Presentation on theme: "Formula Writing and Nomenclature. What is an ion? An ion is a ______________. It may be a ____ or ___charge. Lose electrons cation (+) Gain."— Presentation transcript:
What is an ion? An ion is a ______________. It may be a ____ or ___charge. Lose electrons cation (+) Gain electrons anion (-) charged particle. +-
Why do atoms gain or lose electrons? To become more ______. Electrons come from ___________. One ion ______ e- and the other _____e- to form a _____. stable other atoms gains loses bond
Do ions follow rules? YES! Octet Rule: _____________ Tendency of valence electrons to rearrange to form a ________________. THE MAGIC NUMBER=________ THE MAGIC NUMBER=________ The Rule of 8 stable/full valence shell Happy Happy Ion
Examples: Na 2-8 F 2-7 +1 8 Opposites attract! NaF
Do ions follow rules? YES! Duet Rule:___________ For atoms so small their valence shell is the ______ energy level which can only hold ___________. The Rule of 2 first two electrons
Examples: H can gain ___ e- to form _____. H can lose ____ e- to form_____. Li loses _____ e- to form _____. Be loses ____ e- to form _____. B loses _____ e- to form _____. 1 1 1 2 3 H -1 H +1 Li +1 Be +2 B +3
Writing Formulas All compounds have a charge of zero. When writing formulas, all ions have to add up to zero.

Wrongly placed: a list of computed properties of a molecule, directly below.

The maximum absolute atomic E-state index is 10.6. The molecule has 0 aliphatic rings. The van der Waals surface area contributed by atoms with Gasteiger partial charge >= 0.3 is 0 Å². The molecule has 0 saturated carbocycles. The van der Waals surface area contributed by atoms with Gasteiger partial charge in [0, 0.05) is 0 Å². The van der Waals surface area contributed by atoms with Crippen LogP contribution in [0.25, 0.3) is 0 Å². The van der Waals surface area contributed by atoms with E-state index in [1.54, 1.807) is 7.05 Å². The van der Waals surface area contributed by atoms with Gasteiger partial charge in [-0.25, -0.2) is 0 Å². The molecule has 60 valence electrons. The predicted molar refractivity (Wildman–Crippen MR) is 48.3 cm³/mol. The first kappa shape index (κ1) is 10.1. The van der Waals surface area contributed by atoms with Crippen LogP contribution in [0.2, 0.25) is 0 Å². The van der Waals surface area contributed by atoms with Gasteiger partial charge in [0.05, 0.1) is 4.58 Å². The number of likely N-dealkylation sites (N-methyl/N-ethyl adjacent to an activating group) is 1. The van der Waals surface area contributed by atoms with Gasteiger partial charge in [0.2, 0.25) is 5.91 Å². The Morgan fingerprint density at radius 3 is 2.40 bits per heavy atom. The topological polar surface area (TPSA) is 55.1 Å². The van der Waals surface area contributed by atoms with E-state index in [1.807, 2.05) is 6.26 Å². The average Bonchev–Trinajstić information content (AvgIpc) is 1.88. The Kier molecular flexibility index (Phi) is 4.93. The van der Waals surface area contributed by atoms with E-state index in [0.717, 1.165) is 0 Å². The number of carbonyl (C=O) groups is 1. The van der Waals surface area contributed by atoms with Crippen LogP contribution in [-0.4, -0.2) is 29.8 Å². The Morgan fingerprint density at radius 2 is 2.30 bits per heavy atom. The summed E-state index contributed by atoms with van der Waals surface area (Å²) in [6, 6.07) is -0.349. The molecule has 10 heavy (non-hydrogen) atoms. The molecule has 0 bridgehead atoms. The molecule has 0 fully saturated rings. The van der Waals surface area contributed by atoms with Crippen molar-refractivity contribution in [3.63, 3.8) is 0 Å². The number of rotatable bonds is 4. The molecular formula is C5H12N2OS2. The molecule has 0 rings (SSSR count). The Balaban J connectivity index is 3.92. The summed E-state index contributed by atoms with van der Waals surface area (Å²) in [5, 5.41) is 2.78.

IUPAC IUPAC- International Union of Pure and Applied Chemists (created this naming system)
Forming Binary Ionic Compounds Binary = two elements Ionic = one metal and one nonmetal Transfer of electrons Not called molecules!
Writing Binary Ionics Write each ion (metal first) Crisscross the charges Drop the + and – Write numbers as subscripts
Writing Ternary Ionics Write each ion (positive first) Crisscross the charges Drop the + and – Write numbers as subscripts Keep polyatomic ions in parentheses if more than 1 Never change a polyatomic ion!!!!!
Why does this work? Ca +2 OH -1 Ca(OH) 2 means…
Practice Magnesium hydroxide Potassium sulfate Sodium phosphate Calcium nitrate Mg(OH) 2 K 2 SO 4 Na 3 PO 4 Ca(NO 3 ) 2
Stock System for Ionics Some metals can have more than one oxidation state (i.e. transition metals) Use roman numerals Examples: Copper (I) chloride Copper (II) chloride Cu +1 Cu +2 Cl -1 CuCl 2 CuCl Cl -1
Practice Mercury (II) oxide Vanadium (V) bromide Copper (I) oxide Tin (IV) bromide HgO VBr 5 Cu 2 O SnBr 4
Forming Molecular Compounds Composed of two non-metals Electrons are shared so no ions are formed (covalent bonding). Called molecules Prefix system- tells you how many atoms of each element
Practice Phosphorous trichloride Dichlorine monoxide Sulfur tetrafluoride Dinitrogen trioxide Iodine monochloride PCl 3 Cl 2 O SF 4 N2O3N2O3 ICl
Naming Ionic Compounds Ionic Compounds (formula units)- Metal and non-metal Write cation name first (use roman numerals if more than one oxidation state). Write the first syllable of the anion and add –ide. OR just name the polyatomic ion. 1. 2.
Examples: Ionics LiBr Na 2 SO 4 CuCl 2 lithium bromide sodium sulfate copper (II) chloride
Naming Molecular Cmpds Molecular Compounds (molecules)- two non-metals Use prefix system on first element (except Mono). Use prefix system on the second element (including mono) and add –ide ending. 1. 2.
Examples: Molecular N 2 O 5 CO PCl 3 Dinitrogen pentoxide Carbon monoxide Phosporous trichloride
Empirical Formulas vs. Molecular Formulas Compounds exist with a definite ratio of atoms (ex: water has 2 H per 1 O) Empirical formula: lowest whole number ratio Molecular formula: actual formula (can be empirical also).
Examples C 2 H 8 is a molecular formula (can be reduced). CH 4 is an empirical formula (can’t be reduced).